Health authorities in Oregon have confirmed a case of bubonic plague in a teen. She is believed to have contracted the disease from a flea bite. Officials say they think the girl was bitten and infected during a hunting trip this month near Heppner, which is located in northeastern Oregon in the foothills of the Blue Mountains.
She fell ill on Oct. 21 and was hospitalized days later. She is now in a hospital intensive care unit. There have been no other reported recent cases in Oregon, health authorities said.
Federal health agencies are puzzled by an upswing in cases of plague this year. There is usually an average of seven cases of plague in people in the United States each year, according to the Centers for Disease Control and Prevention. However, since April 1, there have been at least 11 cases of plague in humans in the United States, with three of them being fatal. The cases have occurred in residents of Arizona, California, Colorado, Georgia, New Mexico, and Oregon, the CDC said. "It is unclear why the number of cases in 2015 is higher than usual," the CDC said in a statement.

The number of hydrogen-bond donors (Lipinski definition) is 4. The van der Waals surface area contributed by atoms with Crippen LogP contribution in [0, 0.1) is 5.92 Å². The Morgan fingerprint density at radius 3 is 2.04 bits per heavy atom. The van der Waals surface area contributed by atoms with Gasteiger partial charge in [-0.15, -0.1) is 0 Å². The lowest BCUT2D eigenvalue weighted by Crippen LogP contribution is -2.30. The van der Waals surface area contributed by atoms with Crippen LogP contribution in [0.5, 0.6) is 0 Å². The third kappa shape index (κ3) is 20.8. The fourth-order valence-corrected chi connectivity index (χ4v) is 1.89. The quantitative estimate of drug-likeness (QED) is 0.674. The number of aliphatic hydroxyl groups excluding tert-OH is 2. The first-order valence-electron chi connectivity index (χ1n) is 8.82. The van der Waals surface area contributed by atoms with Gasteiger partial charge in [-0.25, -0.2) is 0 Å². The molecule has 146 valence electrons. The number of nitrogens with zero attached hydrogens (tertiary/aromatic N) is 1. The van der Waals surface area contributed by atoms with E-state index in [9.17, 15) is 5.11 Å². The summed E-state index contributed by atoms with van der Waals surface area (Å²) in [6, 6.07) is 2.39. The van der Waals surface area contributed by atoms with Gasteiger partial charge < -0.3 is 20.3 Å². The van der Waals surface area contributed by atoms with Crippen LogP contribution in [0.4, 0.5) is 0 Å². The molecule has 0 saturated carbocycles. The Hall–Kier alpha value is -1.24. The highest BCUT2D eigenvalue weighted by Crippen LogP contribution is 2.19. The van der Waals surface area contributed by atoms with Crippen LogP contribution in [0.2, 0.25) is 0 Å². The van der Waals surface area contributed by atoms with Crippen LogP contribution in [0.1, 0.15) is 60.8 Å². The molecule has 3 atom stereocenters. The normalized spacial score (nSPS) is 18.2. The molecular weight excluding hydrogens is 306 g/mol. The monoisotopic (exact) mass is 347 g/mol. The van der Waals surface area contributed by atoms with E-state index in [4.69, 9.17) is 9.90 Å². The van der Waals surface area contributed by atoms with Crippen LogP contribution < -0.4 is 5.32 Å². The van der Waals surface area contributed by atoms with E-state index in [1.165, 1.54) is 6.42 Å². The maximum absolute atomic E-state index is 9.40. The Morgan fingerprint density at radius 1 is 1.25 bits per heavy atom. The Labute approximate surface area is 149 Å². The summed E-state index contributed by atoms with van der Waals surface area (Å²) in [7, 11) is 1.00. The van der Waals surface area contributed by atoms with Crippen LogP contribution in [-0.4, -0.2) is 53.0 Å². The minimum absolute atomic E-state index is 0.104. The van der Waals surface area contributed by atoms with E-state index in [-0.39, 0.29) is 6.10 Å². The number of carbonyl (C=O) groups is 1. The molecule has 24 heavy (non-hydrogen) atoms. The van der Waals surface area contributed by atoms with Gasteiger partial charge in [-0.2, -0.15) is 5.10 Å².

Plague is an infectious disease caused by the bacterium Yersinia pestis. It is carried by wild rodents and transmitted by fleas. The fleas then spread the bacterium to other animals or humans through bites. Symptoms of plague include fever, chills, headache, weakness, and a cough.
There are three forms of plague. Bubonic plague affects the lymph nodes, causing them to swell up and blacken. Septicemic plague occurs when the bacterium infects the bloodstream. The most contagious form of plague is pneumonic, which infects the lungs. Plague is not transmitted from person to person except for the pneumonic form and then only if the patient is coughing.
Antibiotics can be used to treat all forms of plague if an infection is caught early. If the infection is left untreated, it is fatal in 66% to 93% of cases. Even with treatment, the mortality rate is about 16%, according to the CDC.